Panic Attacks and Menopause

hot flashes from menopause
Mature Woman Experiencing Hot Flush From Menopause Using Fan

Women often experience panic attacks and even heart palpitations during menopause, even if they’ve never really been bothered by them before. These symptoms may come on suddenly, sometimes just prior to a hot flash, and be very frightening. One of the participants in my program reported that she had been taken to hospital five times in four weeks by ambulance while on holiday in Australia, as she thought she was having a heart attack. Doctors found no irregularities, and it turned out that her symptoms were related to menopause. After a few weeks on the Six-Week Natural Menopause Solution, once her “midlife refuel” was under way, her symptoms disappeared and never returned.

If you do experience cardiac symptoms, it’s best to get them checked out by your doctor, for peace of mind if nothing else.

What is it about menopause that can cause or aggravate these symptoms? When hormone levels fluctuate, the brain sends a message to the hormone-producing adrenal glands, which can cause an adrenaline surge, part of the body’s flight-or-fight response. A survey by the NHAS of one thousand clients found that 91 percent of women had suffered anxiety before their periods, and in severe cases had panic attacks and palpitations leading up to their periods. These symptoms can get worse as we age, because falling nutrient levels can impede normal hormone function. Once your nutrient levels and hormones are back in balance, your sense of well-being will likely return.

Easing Palpitations and Panicky Feelings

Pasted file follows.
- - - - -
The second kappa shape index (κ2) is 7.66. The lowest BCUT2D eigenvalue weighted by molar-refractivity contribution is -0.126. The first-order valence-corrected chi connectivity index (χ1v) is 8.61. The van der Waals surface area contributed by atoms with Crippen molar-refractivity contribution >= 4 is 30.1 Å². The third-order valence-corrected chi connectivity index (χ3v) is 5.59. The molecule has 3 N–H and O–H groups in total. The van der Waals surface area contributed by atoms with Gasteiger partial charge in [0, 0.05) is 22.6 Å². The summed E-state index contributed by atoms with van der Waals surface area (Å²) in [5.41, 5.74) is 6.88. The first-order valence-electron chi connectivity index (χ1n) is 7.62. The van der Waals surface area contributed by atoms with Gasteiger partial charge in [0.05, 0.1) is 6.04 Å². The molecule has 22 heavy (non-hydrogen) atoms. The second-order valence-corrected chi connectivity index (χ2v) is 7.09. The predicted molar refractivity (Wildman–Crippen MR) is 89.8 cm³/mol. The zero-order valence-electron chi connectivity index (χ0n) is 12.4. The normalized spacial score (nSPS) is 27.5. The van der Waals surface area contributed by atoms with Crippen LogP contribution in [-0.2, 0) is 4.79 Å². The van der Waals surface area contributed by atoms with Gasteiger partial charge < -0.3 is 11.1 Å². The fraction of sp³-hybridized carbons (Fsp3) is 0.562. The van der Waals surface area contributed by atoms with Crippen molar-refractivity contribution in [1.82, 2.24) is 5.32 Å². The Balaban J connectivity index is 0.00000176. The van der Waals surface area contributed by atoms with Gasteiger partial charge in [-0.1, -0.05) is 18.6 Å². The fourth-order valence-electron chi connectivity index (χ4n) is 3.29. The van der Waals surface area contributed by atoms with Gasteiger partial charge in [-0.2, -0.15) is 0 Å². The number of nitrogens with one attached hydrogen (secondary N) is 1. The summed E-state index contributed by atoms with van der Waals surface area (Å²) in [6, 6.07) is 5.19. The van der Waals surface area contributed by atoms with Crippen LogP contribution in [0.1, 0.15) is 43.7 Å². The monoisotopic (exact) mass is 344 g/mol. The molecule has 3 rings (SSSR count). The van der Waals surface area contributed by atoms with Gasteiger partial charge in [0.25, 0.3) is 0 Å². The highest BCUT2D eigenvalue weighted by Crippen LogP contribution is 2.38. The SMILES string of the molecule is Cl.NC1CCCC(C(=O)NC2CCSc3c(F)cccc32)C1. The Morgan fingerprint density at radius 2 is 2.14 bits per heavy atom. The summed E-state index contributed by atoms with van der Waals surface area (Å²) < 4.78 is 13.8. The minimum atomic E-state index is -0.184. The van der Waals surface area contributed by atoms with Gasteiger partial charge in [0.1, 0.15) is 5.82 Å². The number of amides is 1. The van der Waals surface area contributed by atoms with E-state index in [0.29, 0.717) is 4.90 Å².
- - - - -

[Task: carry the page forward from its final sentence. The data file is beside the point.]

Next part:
• Eliminate caffeine from your diet. Even teas, coffee, or soft drinks labeled as decaffeinated may contain enough residual caffeine to cause anxiety.
  • Eat regular, wholesome meals and snacks to provide your brain and nervous system with a constant supply of nutrients.
  • Minimize your consumption of alcohol, as it impedes the absorption of many important nutrients and can leave you feeling anxious.
  • Don’t smoke. Nicotine may seem to have a calming effect, but it is also a stimulant that should be avoided.
  • When you begin feeling anxious, take a few slow, deep breaths and mindfully bring your attention to the moment. Repeating calming affirmations can be helpful at this point, as can focusing on something beautiful, like a flower or one of your favorite pictures.
  • Practice formal relaxation or meditation each day.
  • Take a good broad-spectrum multivitamin and mineral supplement each day.
  • Try taking valerian supplements to help you feel calmer, and rhodiola to reduce levels of the stress hormone cortisol. These adaptogenic herbs help your body deal with an elevated stress response.

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Maryon Stewart is the author of Manage Your Menopause Naturally and 27 other books. A world-renowned healthcare expert, she has helped tens of thousands of women around the world overcome PMS and menopause symptoms without using drugs or hormones. Visit her online at http://www.maryonstewart.com/book.

Excerpted from the book Manage Your Menopause Naturally. Copyright ©2020 by Maryon Stewart. Printed with permission from New World Library — www.newworldlibrary.com.

 

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